Merger of Aviation Agencies

Osita Chidoka, minister of aviation

Unmoved by adverse criticisms over its acceptance of the  Oronsaye Presidential Committee on the rationalisation of federal ministries, departments and agencies, the federal government is set to merge two key agencies in the aviation sector

By Anayo Ezugwu  |  Aug. 25, 2014 @ 01:00 GMT

THE federal government is set to merge two key aviation agencies despite the criticisms that trailed the Stephen Oronsaye-led presidential committee on restructuring and rationalisation of federal government parastatals, commissions and agencies. The agencies are the Nigerian Airspace Management Agency, NAMA, and the Nigerian Civil Aviation Authority, NCAA. The Oronsanye committee had, in April this year, recommended a merger of the two critical aviation agencies, a recommendation which the federal government had accepted in its White Paper on the report.

The committee had proposed that the NAMA, NCAA and the Nigerian Meteorological Agency, NIMET, be merged to form a new agency to be known as the Federal Civil Aviation Authority, FCAA, while their respective enabling laws are to be amended accordingly to reflect the merger. In preparation for the implementation of the recommendation, a letter from the office of the secretary to the government of the federation, SGF, dated July 14 ordered the two agencies to send a progress report on the proposed merger to the government on or before Monday, July 21.

The letter, addressed to the permanent secretary, federal ministry of aviation, was signed by Mohammed Abubakar, permanent secretary, SGF Office, on behalf of the SGF. The letter said the submission of the report became necessary in order for the government to eventually go ahead with the planned merger of the agencies.

The letter emphasised that upon the receipt of the committee’s report; the government had directed each ministry to set up ministerial technical committees for the implementation of the decisions of the White Paper on the restructuring and rationalisation of federal government agencies, parastatals and commissions and ordered each ministry should  forward to the government the day-to-day report of the committees.

The letter read in part, “As specified in the circular, each technical committee is to undertake the detailed day-to-day implementation of the decisions in the White Paper, as may be applicable to the agencies being supervised by your ministry/office. It is therefore, expected that your technical committee has proceeded with the implementation of the decisions of the White Paper as they affect the agencies under your ministry.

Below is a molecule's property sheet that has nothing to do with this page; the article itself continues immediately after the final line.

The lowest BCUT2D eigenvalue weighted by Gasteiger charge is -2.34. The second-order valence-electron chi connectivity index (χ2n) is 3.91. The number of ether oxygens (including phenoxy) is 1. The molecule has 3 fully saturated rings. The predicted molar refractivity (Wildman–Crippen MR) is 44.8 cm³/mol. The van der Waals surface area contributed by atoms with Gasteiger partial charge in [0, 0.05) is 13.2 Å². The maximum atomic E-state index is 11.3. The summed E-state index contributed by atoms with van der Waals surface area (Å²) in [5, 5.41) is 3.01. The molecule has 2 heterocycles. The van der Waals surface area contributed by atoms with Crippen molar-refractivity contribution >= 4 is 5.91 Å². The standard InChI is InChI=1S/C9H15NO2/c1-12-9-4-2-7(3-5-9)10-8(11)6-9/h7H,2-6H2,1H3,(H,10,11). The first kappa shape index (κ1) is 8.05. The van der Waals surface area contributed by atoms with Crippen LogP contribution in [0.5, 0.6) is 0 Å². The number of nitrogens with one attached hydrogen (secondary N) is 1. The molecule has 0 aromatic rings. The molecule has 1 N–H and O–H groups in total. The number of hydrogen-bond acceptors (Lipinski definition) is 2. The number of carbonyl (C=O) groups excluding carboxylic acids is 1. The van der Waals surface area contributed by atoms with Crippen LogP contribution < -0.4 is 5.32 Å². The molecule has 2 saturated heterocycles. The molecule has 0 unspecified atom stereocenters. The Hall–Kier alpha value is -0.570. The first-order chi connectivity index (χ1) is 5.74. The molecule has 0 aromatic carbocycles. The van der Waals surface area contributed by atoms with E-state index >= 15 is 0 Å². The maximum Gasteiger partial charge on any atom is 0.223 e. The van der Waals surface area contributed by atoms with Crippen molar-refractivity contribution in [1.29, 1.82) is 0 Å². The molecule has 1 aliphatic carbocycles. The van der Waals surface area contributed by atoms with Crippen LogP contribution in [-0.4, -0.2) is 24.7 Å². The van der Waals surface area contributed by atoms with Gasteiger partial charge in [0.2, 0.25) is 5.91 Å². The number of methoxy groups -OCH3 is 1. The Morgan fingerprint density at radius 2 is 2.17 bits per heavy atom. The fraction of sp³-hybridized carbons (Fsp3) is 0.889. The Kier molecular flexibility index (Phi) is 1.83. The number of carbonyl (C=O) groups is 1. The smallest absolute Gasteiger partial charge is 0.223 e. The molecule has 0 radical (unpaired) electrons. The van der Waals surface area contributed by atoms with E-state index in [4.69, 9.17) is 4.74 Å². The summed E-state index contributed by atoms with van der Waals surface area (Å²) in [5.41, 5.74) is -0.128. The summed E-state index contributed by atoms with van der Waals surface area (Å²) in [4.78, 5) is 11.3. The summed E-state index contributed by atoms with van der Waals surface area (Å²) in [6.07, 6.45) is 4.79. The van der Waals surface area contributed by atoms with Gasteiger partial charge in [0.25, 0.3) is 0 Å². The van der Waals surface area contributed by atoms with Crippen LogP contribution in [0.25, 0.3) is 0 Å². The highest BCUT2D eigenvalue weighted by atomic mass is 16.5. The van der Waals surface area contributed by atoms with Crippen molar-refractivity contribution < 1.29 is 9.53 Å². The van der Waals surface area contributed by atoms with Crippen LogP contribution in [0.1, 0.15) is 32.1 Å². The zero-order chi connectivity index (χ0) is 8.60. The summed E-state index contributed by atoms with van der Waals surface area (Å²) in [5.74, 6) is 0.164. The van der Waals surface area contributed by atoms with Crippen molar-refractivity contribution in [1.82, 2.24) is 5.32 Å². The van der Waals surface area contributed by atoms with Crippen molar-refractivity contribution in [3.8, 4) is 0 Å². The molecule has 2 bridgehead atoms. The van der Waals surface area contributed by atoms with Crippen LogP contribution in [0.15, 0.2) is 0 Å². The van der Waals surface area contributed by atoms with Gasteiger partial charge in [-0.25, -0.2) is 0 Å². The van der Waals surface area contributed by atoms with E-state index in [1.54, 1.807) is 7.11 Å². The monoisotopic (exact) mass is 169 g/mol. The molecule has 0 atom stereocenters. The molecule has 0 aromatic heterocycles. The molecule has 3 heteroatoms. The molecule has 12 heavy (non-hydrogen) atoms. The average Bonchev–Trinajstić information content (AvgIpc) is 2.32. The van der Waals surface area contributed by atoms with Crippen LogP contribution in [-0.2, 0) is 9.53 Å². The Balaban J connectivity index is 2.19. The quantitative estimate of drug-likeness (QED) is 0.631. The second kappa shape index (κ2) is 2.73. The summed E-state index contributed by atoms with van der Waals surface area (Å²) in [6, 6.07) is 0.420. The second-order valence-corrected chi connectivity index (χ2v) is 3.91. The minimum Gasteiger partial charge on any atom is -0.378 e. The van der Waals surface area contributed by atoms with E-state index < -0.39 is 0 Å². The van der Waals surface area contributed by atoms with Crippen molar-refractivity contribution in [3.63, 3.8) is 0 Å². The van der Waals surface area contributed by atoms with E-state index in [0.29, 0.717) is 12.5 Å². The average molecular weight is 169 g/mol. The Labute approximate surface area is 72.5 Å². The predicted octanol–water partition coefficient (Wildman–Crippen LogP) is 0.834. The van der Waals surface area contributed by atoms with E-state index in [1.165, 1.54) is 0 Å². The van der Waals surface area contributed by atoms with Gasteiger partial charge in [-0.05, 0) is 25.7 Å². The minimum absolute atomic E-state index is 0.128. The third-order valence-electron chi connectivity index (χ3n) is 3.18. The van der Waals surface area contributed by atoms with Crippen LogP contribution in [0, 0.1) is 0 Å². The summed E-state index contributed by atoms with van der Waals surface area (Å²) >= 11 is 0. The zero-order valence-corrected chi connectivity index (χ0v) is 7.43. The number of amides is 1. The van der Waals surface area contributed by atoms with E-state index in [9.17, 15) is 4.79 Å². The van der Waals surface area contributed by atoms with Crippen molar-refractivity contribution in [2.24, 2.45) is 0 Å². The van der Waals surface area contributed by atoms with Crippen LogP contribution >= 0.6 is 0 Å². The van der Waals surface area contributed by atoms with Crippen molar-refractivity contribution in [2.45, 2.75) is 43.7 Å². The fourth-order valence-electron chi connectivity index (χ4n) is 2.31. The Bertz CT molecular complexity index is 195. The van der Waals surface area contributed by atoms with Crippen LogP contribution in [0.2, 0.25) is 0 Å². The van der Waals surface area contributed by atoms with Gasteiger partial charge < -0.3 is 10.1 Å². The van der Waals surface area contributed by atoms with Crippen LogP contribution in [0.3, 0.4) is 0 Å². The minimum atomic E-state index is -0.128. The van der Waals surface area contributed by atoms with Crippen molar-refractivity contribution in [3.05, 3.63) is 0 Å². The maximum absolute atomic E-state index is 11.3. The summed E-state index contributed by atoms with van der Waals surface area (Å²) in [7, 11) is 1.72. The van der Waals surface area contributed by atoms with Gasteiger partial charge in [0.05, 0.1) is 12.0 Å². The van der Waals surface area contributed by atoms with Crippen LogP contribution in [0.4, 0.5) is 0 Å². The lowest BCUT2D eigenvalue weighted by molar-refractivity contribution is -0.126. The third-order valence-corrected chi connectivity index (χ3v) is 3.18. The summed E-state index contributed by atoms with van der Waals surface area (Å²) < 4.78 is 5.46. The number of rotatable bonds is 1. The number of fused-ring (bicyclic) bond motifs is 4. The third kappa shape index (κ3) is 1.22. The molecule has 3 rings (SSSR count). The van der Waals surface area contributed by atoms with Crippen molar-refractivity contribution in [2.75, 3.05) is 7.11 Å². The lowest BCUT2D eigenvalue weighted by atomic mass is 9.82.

“Accordingly, I am to inform you that the Secretary to the Government of the Federation/chairman of the implementation committee of the White Paper on restructuring and rationalisation of Federal Government agencies, parastatals and commissions, has directed that each ministerial technical committee should submit a progress report on its assignment to the undersigned on or before Monday, July 21, 2014.

“I am further explaining that the report should provide explicit proposals on how the merger or restructuring of the affected agencies could be effected, including the proposed organisational structure and the required manning levels for each of the merged or restructured agency.”

Another letter from the federal ministry of aviation, dated July 17, 2014 on the subject matter and signed by A. A. Tsafe, director, human resource management, for the minister of aviation, also ordered the affected agencies’ chief executive officers, CEOs, to send their progress report through e-mail before the close of work on July 18, 2014.

The letter said this was necessary to enable the ministry to collate and send same to the office of the secretary to the government of the federation on or before July 21. It was not clear if the chief executive officers of the affected agencies had responded to the letter, but there seems to be uneasy calm in the parastatals.

Dele Ore, president, Aviation Round Table, ART, said  what the government was planning to do was wrong. He said the implementation of the recommendation would further take back the industry to the 1995 era, stressing that the agencies would be demerged within the next two years. Ore insisted that there was nowhere in the world where a regulatory body was merged with service providers like NAMA and NIMET.

He stressed that the move was at variance with the laid down rules of the International Civil Aviation organisation, ICAO, and other relevant international bodies around the world. Ore queried the expertise of the committee members in the global aviation practices, maintaining that the implementation of the report by the government would be a disgrace to the nation.

“What the government is planning to do is wrong. It will take us back to the 1995 era and whether we like it or not, I give them two years, they will return. You don’t merge a regulatory body with a service provider; NAMA and NIMET are service providers; you cannot merge them with NCAA, which is a regulatory body. This is at variance with international laws laid down by the ICAO and other relevant international bodies. Who are the experts that did the report? Did they even give consideration to international convention and international best practices? Those are the questions one would love to ask and whatever they do may be a big slap on our face,” he said.


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